ff-ninjaassassin

I’m not sure what bothers me more – bad movies or bad movies that show a touch of potential. At least with a blatantly bad movie the skill level is consistent throughout, but with a potentially good movie it sends me out of the theater wondering who exactly messed things up and why no one saw the mistakes as they were being made. That frustration is alive and well with Ninja Assassin.

An orphan named Raizo (Rain), raised and trained by an ancient ninja clan, cuts a bunch of heads off while an investigator from Europol, Mika (Naomie Harris) tracks down the group in connection with several high-ranking assassinations.

Ninja Assassin is a great movie that gets dragged down by some serious problems. It’s fun, an interesting take on a dormant genre, and there is all sorts of blood being spilled and bodies being sliced apart. Still, it suffers from some of the same pitfalls that other blockbusters seem to be facing lately. Hence the frustration. How can a movie with such promise and so many good elements end up falling short?

The beginning of the mystery of what went wrong with this movie starts with the writing, cuts right through some of the action sequences and stops dead with the acting.

For starters, some parts of the script are decent, especially for a martial arts film. The story is simple enough, but gets overly complicated by the Europol section. For the most part, the training and back story for Raizo is solid stuff, telling a great story of a young boy that is trained to become a killer through harsh punishment for mistakes and clever zen koans spouted by ninja film legend Sho Kusugi playing Lord Ozunu. The concept of having ninjas in the present-day is a fantastic one, but the execution is lacking because the story just isn’t there. The idea of ninja clans being hired by all world governments to carry out assassinations is laughable considering that there aren’t a huge swath of political assassinations period let alone a ton of important people left chopped into three pieces in a bloody pile. If there was, you’d think the public would catch on fairly quickly.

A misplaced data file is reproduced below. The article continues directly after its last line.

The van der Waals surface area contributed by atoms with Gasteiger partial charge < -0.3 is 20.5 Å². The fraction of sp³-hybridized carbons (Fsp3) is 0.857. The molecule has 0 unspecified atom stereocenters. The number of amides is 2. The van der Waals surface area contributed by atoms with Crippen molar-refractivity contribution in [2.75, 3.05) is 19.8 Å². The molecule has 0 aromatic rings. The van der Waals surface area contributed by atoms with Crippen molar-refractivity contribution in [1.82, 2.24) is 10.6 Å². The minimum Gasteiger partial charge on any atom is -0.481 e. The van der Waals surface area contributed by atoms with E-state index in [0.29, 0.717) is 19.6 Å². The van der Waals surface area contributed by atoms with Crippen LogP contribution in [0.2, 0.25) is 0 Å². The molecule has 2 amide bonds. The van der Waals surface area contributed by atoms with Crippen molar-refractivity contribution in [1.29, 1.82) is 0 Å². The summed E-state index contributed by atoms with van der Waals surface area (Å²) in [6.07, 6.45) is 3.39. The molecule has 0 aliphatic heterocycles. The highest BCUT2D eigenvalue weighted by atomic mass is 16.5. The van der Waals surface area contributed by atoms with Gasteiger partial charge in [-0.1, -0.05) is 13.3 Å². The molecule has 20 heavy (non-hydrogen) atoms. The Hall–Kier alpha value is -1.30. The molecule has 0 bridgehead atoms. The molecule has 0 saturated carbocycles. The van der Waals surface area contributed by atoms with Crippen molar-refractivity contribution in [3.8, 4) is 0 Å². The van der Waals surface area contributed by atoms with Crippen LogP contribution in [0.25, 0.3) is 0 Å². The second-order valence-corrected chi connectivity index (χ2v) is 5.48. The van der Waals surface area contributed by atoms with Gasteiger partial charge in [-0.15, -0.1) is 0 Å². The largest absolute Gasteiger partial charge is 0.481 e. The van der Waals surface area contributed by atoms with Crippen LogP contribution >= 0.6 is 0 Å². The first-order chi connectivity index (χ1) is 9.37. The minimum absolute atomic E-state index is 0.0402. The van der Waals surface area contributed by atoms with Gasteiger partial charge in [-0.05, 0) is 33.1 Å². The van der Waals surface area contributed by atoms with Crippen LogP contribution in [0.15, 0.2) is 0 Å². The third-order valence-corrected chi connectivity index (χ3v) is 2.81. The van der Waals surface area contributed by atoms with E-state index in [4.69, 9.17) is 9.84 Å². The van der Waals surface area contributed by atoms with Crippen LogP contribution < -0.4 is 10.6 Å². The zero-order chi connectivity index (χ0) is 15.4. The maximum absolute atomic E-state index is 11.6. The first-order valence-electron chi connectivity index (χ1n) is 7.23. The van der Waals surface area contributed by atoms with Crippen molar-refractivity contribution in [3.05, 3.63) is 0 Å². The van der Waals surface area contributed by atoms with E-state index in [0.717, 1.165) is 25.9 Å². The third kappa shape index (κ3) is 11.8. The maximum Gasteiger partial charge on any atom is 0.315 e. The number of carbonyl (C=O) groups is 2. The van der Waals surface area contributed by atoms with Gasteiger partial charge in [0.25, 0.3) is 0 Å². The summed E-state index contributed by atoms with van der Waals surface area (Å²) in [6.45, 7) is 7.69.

Beyond the blending of a great story with a terrible one, the writing also gave me a lot of opportunities to cringe and shift awkwardly in my seat. The dialog is soap opera-worthy at places, and it doesn’t help that the actors struggle to say even the simplest of lines. It’s noble to want to take the genre to the big budget realm and make it darker, but by doing so the film opens itself up to unintentional laughs and schlocky dialog told by stiff actors. A better writer could have really elevated the genre while keeping in a ton of great action, but apparently that just wasn’t in the cards.

Speaking of the action, it ranges from the amazing to the poorly-lit and frantic. The opening scene is one that people will be talking about a lot because of the shock and awe violence that starts the flick off on the right foot. Unfortunately, it doesn’t stay on track as two of the main sequences are too dark, and McTeigue and his cinematographer refuse to keep the camera still long enough to really admire the fighting that’s going on. The bulk of the action is great – although the composite CGI blood is downright awful most of the time – but even a few missteps coupled with the bad dialog and acting cuts the only leg the movie has to stand on right in half.

As for the acting, it’s pretty clear at this point how I felt about it. Rain just isn’t an actor. He’s also not a martial artist. Both of those facts are painfully clear in this movie. He’s owed a certain amount of respect for some of the fighting that he does, but it’s nowhere near the level of martial artistry that I’ve come to expect from modern fighting movies. He’s acrobatic, but not a good fighter. I understand he’s at a disadvantage because he’s not a native English speaker, but that’s just the pitfalls of bad casting, especially in a time when moviegoers seem more than happy to read a few subtitles on screen as long as wanton violence follows shortly.